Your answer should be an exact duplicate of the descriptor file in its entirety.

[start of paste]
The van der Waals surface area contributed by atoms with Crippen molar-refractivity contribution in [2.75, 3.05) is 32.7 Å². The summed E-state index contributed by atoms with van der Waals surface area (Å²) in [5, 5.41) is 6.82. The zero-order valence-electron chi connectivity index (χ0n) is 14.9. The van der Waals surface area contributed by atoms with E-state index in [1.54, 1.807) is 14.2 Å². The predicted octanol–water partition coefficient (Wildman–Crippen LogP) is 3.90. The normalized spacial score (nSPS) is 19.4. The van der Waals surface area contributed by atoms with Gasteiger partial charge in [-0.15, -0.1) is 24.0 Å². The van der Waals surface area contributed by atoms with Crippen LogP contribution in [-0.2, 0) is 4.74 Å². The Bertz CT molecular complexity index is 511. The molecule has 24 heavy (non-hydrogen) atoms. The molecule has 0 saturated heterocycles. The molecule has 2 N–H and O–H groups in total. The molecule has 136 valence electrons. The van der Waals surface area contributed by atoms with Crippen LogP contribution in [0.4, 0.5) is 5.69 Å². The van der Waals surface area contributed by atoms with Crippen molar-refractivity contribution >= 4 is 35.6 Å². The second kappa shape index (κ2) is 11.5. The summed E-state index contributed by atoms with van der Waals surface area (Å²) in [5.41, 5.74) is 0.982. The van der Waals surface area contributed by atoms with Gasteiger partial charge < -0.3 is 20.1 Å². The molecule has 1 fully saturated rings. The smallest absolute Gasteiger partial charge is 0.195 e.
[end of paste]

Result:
The van der Waals surface area contributed by atoms with Crippen molar-refractivity contribution in [2.75, 3.05) is 32.7 Å². The summed E-state index contributed by atoms with van der Waals surface area (Å²) in [5, 5.41) is 6.82. The zero-order valence-electron chi connectivity index (χ0n) is 14.9. The van der Waals surface area contributed by atoms with E-state index in [1.54, 1.807) is 14.2 Å². The predicted octanol–water partition coefficient (Wildman–Crippen LogP) is 3.90. The normalized spacial score (nSPS) is 19.4. The van der Waals surface area contributed by atoms with Gasteiger partial charge in [-0.15, -0.1) is 24.0 Å². The van der Waals surface area contributed by atoms with Crippen LogP contribution in [-0.2, 0) is 4.74 Å². The Bertz CT molecular complexity index is 511. The molecule has 24 heavy (non-hydrogen) atoms. The molecule has 0 saturated heterocycles. The molecule has 2 N–H and O–H groups in total. The molecule has 136 valence electrons. The van der Waals surface area contributed by atoms with Crippen LogP contribution in [0.4, 0.5) is 5.69 Å². The van der Waals surface area contributed by atoms with Crippen molar-refractivity contribution >= 4 is 35.6 Å². The second kappa shape index (κ2) is 11.5. The summed E-state index contributed by atoms with van der Waals surface area (Å²) in [5.41, 5.74) is 0.982. The van der Waals surface area contributed by atoms with Gasteiger partial charge < -0.3 is 20.1 Å². The molecule has 1 fully saturated rings. The smallest absolute Gasteiger partial charge is 0.195 e.